The objectives of this cooperation, as stated at the forum, include:

  • Increased research collaboration between institutions, research groups and individuals across three countries.
  • Increased postgraduate exchange and support among the three countries.
  • Collaboration in the area of the development of the higher education sectors, in particular higher education policy, support systems development, intellectual property management, funding etc.
  • Harvesting the joint intellectual capital of the three countries to apply themselves jointly to developing knowledge based solutions to global problems, and in particular problems of the South.

The outcome of this academic forum is then later presented – in the form of a formal statement – at the IBSA Summit of the Heads of State/Government.

IBSA Academic Forum in session at DUT in Durban; Friday, Oct. 14, 2011 (Photo: Courtesy Francisco Filho)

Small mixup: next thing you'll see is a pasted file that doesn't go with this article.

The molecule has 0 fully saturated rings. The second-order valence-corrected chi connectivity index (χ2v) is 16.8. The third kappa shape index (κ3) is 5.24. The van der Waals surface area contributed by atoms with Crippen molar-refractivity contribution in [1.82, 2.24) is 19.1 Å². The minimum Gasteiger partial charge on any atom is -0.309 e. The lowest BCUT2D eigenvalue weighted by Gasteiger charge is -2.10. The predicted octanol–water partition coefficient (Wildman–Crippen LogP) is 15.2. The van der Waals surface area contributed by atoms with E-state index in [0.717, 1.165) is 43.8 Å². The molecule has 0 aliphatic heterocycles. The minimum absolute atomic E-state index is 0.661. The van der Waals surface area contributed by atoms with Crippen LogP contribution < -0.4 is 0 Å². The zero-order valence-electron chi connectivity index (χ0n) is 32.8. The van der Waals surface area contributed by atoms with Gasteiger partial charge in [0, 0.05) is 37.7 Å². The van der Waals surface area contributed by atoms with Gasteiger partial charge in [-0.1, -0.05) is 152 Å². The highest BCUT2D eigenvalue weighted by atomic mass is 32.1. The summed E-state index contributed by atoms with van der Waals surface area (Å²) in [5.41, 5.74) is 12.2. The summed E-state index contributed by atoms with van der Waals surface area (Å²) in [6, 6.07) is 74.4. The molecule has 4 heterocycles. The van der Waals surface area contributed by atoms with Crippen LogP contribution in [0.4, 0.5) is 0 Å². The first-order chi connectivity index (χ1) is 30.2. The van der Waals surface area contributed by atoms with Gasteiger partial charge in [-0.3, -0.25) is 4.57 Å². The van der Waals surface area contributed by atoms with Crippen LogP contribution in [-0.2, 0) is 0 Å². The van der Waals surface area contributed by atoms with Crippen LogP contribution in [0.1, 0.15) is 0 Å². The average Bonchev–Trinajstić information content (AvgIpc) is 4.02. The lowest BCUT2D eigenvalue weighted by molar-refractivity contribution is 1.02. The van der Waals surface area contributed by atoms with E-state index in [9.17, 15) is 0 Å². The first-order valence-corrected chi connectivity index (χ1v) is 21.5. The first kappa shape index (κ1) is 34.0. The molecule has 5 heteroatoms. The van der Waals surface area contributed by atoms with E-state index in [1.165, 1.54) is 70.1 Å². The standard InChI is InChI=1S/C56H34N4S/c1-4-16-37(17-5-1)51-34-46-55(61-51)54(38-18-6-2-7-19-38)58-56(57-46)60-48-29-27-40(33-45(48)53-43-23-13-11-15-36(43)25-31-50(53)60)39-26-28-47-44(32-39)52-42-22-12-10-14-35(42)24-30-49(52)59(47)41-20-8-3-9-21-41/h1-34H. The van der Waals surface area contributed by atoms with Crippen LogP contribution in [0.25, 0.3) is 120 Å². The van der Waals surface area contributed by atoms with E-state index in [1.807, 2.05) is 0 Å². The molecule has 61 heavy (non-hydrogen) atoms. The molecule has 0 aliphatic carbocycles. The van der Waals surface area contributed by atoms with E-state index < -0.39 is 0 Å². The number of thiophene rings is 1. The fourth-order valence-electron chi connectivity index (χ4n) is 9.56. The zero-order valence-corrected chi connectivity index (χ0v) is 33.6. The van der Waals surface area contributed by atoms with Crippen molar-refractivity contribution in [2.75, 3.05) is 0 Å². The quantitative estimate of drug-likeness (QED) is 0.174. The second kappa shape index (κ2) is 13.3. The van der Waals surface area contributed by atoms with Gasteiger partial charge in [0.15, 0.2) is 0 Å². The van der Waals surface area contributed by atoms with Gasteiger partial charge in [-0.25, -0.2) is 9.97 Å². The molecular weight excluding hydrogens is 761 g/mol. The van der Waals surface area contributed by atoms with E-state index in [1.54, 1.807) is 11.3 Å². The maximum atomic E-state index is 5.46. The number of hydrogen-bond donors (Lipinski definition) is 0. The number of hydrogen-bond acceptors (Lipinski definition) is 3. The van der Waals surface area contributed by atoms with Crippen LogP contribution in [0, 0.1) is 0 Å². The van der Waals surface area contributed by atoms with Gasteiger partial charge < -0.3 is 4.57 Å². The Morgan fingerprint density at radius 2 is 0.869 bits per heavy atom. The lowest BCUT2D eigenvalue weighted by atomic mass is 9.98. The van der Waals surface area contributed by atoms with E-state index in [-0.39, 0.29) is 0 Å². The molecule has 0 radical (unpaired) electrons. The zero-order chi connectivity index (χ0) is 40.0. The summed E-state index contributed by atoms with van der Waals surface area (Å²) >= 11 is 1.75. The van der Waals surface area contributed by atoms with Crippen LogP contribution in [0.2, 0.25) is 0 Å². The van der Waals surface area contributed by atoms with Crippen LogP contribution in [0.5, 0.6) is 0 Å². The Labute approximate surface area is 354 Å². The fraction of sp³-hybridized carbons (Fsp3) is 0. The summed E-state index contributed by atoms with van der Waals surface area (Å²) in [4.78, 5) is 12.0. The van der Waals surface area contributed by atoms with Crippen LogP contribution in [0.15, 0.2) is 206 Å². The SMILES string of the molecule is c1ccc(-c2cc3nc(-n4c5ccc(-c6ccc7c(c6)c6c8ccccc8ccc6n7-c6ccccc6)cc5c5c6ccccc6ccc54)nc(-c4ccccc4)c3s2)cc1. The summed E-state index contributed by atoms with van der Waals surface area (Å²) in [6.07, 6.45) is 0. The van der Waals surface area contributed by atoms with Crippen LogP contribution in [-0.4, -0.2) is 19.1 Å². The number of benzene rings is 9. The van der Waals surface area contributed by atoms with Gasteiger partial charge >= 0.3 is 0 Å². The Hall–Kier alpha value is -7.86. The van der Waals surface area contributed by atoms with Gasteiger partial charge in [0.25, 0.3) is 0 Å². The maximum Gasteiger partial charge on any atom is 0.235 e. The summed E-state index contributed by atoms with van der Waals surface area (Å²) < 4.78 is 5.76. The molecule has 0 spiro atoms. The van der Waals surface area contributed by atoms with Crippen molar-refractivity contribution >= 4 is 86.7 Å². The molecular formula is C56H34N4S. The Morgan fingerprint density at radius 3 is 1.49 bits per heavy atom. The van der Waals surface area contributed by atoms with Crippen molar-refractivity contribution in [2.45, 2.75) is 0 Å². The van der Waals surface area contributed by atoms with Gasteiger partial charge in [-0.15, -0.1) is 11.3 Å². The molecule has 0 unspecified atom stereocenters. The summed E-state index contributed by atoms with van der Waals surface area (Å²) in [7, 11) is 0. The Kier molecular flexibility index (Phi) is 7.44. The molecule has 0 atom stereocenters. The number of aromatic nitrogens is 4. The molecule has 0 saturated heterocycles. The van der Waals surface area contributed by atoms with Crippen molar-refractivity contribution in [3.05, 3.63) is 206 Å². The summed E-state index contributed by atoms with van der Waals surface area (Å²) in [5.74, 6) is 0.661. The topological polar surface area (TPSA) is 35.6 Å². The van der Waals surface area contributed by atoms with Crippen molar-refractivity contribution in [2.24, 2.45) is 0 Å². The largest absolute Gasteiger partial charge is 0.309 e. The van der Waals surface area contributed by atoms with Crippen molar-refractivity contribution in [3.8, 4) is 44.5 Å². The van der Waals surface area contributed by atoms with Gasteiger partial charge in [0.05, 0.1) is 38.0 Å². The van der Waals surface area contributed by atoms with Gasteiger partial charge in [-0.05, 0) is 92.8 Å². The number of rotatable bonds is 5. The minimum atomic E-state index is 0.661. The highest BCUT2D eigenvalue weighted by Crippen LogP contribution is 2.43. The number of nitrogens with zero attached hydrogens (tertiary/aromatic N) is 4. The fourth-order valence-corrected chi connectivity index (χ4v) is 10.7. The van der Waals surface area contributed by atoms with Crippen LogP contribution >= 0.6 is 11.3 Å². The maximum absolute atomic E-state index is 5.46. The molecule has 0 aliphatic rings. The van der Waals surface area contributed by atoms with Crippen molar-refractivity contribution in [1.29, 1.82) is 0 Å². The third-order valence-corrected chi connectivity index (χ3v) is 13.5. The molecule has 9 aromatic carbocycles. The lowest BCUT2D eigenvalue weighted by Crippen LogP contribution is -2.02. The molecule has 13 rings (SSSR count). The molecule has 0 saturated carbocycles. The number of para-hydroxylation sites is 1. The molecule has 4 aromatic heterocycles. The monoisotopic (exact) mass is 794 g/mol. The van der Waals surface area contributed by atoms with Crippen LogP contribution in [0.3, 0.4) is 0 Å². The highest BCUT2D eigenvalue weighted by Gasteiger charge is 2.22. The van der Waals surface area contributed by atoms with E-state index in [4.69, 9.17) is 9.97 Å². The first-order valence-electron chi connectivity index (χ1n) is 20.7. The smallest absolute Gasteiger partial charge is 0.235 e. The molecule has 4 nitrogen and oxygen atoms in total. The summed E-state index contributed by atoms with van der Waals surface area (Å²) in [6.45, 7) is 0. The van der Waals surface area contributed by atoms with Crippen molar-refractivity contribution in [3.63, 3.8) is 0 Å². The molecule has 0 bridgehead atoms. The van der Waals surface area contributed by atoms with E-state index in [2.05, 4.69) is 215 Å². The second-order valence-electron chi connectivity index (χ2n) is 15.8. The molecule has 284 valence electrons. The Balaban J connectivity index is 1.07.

IBSA Academic Forum 2011

This year, there were about a total of 50 delegates comprising of representatives from various think-tanks, ministries, student unions and a host of researchers and students from all three member countries.

The forum started with the welcome address by Professor Ahmed Bawa, the Vice-Chancellor of the Durban University of Technology; and by the Chairperson/Academic Champion of the forum, Professor Stephanie Gail Burton.

Professor Hlengiwe Mkhize, Deputy Minister of Higher Education and Training of South Africa; Friday, Oct. 14, 2011 (Photo: Khalid Jaleel)